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Words about words, brands, names and naming, and the creative process.

#sparkchamber 041519 — Nathan Beard

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Happenstance for the win today in the #sparkchamber as we revel in the good fortune of dropping into a gallery on a day when the artist happened to be present. On a rainy afternoon in Tarpon Springs , FL, a purposeful bike ride to the Leepa-Rattner Museum of Art led us to visual artist Nathan Beard.

Nathan specializes in acrylic paintings, abstract representations of the fleeting moments of his everyday life. Inspired by the density and variety of Floridian flora, and conceptually drawn to interweaving layers and its metaphorical application to memory recall and moments of time, his work is based on recollections of the sensations, colors, and spaces he perceived in the moment. He uses a variety of processes to achieve complex, multi-layered surfaces inspired by the human conception and experience of Space-Time. With painter’s tape, rubbing alcohol, and soil, he creates organic, rhythmic patterns with a strong emphasis on the perception of movement through variegated color relationships.

He exhibits widely throughout the Tampa Bay region, and is represented locally by ARTicles Art Gallery [St. Petersburg, FL] and in Japan by agent Noriko Kuehn. His latest series of paintings, Life Lines, is on view at LRMA through May 2019 as part of the exhibit Unexpected: Art by Alternative Means.

Nathan grew up on a dairy farm in western New York. He was an exchange student in Egypt for a year, and, upon his return, worked as a cowboy in Wyoming for two years. He attended Colorado State University, graduating with a Bachelor of Fine Arts in 2001. He stayed in the Denver area for seven years, working in multiple galleries, and as an art consultant. He now maintains a studio in St. Petersburg, FL, where he lives with his wife and seven-year-old daughter.

In addition to his painting, he also serves as Curatorial Assistant at Dunedin Fine Art Center, as Preparator for Scarfone/Hartley Gallery [University of Tampa], and as Independent Art Installer for residences, businesses, galleries and museums throughout Tampa Bay.

Visit his website to see more of his wonderful work.

1.] Where do ideas come from?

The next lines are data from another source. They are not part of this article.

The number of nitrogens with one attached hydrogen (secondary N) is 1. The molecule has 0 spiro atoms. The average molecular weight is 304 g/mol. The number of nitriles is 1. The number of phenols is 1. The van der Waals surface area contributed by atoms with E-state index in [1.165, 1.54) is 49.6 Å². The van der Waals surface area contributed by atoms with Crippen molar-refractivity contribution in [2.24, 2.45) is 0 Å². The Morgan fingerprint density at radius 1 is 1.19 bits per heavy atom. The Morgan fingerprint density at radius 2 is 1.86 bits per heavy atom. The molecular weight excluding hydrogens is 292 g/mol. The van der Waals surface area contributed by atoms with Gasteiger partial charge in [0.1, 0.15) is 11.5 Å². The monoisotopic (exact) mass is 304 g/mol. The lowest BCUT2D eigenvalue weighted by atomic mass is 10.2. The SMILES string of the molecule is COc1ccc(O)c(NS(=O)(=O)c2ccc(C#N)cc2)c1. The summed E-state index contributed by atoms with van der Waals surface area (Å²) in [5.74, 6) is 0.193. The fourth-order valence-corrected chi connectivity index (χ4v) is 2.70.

Ideas come from everywhere — reading, conversation — but my most interesting ideas come to me as I wake up. They dawn on me, pun intended. But it’s not ideas that come so much as it is connections between different ideas. They really are Ah-Ha! moments that allow me to move forward on a project where I didn’t know how to visualize my intuitive understanding of something prior to that moment. Other ideas come as malleable answers to questions I’ve been asking myself about notions of meaning, purpose, self-similarity, and interconnectivity.

2.] What is the itch you are scratching?

I use my work and creative process to meditate upon the connective patterns underlying events at vastly different scales, the all-too-human tendency to reduce complex relationships to contrasting dualities and the potential congruity between human will and natural forces. I seek a deeper understanding of the intricate relationships between matter, space, energy, and time. Ultimately, I want to know for myself where we come from, whether or not I am actually scared of dying, and to fully understand the paradox of the inwardly infinite.

3.] Early bird or night owl? Tortoise or hare?

I mainly work in short stints and work best in the early and mid-morning hours. Though when up against a deadline, I will work for extended periods of time at any hour I can. The reason I work short stints is due to my constantly changing art-installer schedule, my daughter’s school schedule, and my wife’s schedule. She teaches GED in the evening and is pursuing pre-med studies. When I feel unmotivated, I remind myself how fortunate I am to do what I do, how little time I have on the planet to do it, and how numbing any other alternative might be. When I think I can do no more and that I have reached my limit, I think about the field-day race I lost in 2nd grade. With a large lead and the finish line in sight, my legs became weak and I fell down. Instead of getting up and doing the best I could to finish, I cried. At least that's how I remember it, anyway. I won’t be that little boy.

4.] How do you know when you are done?

Because of the nature of my process, it is easy to know when I am done with a painting: when the last piece of tape has been removed. It is harder to tell when I am finished with a particular body of work or series of paintings because there always seems to be more to explore. 

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